Dictionary of the Modern Politics of Japan

By J. A.A. Stockwin | Go to book overview
Save to active project


Wada Hiroo

Wada Hiroo, born in 1903, was an atypical Socialist of the post-war period. With KATSUMATA SEIICHI, Sata Tadataka and others of left-wing opinions, he had been an official of the Government's Planning Board, until, following the exposure of the Sorge spy ring in 1941, his group was accused of Communist inclinations and its members were imprisoned. After the war he returned to a senior post in the Ministry of Agriculture (see MINISTRY OF AGRICULTURE, FORESTRY AND FISHERIES), and then in April 1946 became Minister of Agriculture in the first YOSHIDA administration. When the KATAYAMA coalition Government was formed in June 1947, Wada became Director-General of the Economic Stabilisation Board, and an important pipeline to the bureaucracy for the Socialists in the coalition.

In 1949 he joined the JAPAN SOCIALIST PARTY (JSP), and when it split over the peace settlement in 1951 he joined the Left Socialist Party and became leader of one of its four factions (see FACTIONS WITHIN POLITICAL PARTIES), other members including Katsumata and Sata. This core group derived its solidarity from the Planning Board experience, but the faction recruited members of differing backgrounds, and maintained a wide range of labour union contacts. There was no doubting the left-wing credentials of Wada and his faction, but their reputation was that of policy-oriented intellectuals. For that very reason they aroused some distrust among other left wingers in the party, particularly of the SUZUKI faction, which regarded them as power rivals.

In the 1950s Wada fought hard against the developing security arrangements with the United States, and became Secretary-General of the Left Socialist Party in January 1954. After the party reunited in October 1955, he occupied various positions, and was important in the struggles against the revised Security Treaty in 1958-60 (see SECURITY TREATY REVISION CRISIS). In the early 1960s, as Chairman of the JSP Foreign Policy Bureau, he played a key role in developing the party's advocacy of 'positive neutrality' in world affairs, resisting the tendency to pull it towards a pro-Soviet interpretation. In January 1966 he resigned his party vice-chairmanship because of ill health and died in 1967.

Further reading
Cole et al. (1966)
Stockwin (1968)
Totten (1966)

Watanabe Michio

Watanabe Michio was a right-wing LIBERAL DEMOCRATIC PARTY (LDP) politician who took over the NAKASONE faction in the late 1980s, had the earthy populist manner of a faction boss, and aspired in vain to become PRIME MINISTER.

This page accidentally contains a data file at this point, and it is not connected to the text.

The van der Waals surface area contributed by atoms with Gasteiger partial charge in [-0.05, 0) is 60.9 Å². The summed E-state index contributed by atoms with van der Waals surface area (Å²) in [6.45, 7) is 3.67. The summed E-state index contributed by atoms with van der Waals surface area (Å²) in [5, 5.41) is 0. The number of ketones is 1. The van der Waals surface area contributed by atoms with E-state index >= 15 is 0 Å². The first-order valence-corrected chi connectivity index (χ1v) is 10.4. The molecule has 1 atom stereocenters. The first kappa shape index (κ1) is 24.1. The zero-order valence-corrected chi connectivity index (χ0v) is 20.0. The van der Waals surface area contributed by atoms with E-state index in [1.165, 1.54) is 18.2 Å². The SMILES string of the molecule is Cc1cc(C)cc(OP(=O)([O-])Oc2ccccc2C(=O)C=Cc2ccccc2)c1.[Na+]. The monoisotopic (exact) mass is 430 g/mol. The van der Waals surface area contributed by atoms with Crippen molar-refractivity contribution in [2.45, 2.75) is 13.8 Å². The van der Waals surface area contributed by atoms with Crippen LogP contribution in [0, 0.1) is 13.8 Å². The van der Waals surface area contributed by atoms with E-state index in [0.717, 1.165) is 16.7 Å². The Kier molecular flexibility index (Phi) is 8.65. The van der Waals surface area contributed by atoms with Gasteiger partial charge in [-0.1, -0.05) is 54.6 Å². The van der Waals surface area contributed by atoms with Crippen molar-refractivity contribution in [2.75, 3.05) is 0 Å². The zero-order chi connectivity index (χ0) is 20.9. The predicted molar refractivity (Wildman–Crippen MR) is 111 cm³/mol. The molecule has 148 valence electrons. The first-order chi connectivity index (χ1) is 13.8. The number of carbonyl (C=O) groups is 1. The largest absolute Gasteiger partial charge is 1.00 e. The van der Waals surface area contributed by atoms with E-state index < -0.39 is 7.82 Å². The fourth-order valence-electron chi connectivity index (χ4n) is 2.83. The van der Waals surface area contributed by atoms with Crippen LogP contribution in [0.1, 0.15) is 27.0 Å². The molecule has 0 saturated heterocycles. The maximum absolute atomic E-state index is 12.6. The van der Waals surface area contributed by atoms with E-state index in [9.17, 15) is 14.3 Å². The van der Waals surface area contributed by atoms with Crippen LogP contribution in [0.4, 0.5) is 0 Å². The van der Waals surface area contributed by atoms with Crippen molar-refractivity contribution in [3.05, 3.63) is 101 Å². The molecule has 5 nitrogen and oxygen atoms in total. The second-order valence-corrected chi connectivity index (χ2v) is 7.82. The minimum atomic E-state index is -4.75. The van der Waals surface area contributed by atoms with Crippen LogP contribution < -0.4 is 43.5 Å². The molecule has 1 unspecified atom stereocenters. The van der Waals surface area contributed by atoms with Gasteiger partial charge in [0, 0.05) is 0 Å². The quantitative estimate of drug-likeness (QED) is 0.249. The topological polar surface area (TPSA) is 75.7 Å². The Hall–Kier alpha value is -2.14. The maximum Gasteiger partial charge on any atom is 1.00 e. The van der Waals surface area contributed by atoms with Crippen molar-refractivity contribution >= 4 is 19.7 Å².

Born in Tochigi in 1923, he worked in a tax office and was a local councillor before entering the HOUSE OF REPRESENTATIVES in 1963 for a Tochigi constituency. He joined the Nakasone faction of the LDP, and from 1973 was a leading member of the Young Storm Association (Seirankai) of right-wing activists, where he showed strong concern for economic issues. He was successively Minister of Health


Notes for this page

Add a new note
If you are trying to select text to create highlights or citations, remember that you must now click or tap on the first word, and then click or tap on the last word.
Loading One moment ...
Project items
Cite this page

Cited page

Citations are available only to our active members.
Sign up now to cite pages or passages in MLA, APA and Chicago citation styles.

Cited page

Bookmark this page
Dictionary of the Modern Politics of Japan


Text size Smaller Larger
Search within

Search within this book

Look up

Look up a word

  • Dictionary
  • Thesaurus
Please submit a word or phrase above.
Print this page

Print this page

Why can't I print more than one page at a time?

While we understand printed pages are helpful to our users, this limitation is necessary to help protect our publishers' copyrighted material and prevent its unlawful distribution. We are sorry for any inconvenience.
Full screen
/ 291

matching results for page

Cited passage

Citations are available only to our active members.
Sign up now to cite pages or passages in MLA, APA and Chicago citation styles.

Cited passage

Welcome to the new Questia Reader

The Questia Reader has been updated to provide you with an even better online reading experience.  It is now 100% Responsive, which means you can read our books and articles on any sized device you wish.  All of your favorite tools like notes, highlights, and citations are still here, but the way you select text has been updated to be easier to use, especially on touchscreen devices.  Here's how:

1. Click or tap the first word you want to select.
2. Click or tap the last word you want to select.

OK, got it!

Thanks for trying Questia!

Please continue trying out our research tools, but please note, full functionality is available only to our active members.

Your work will be lost once you leave this Web page.

For full access in an ad-free environment, sign up now for a FREE, 1-day trial.

Already a member? Log in now.

Are you sure you want to delete this highlight?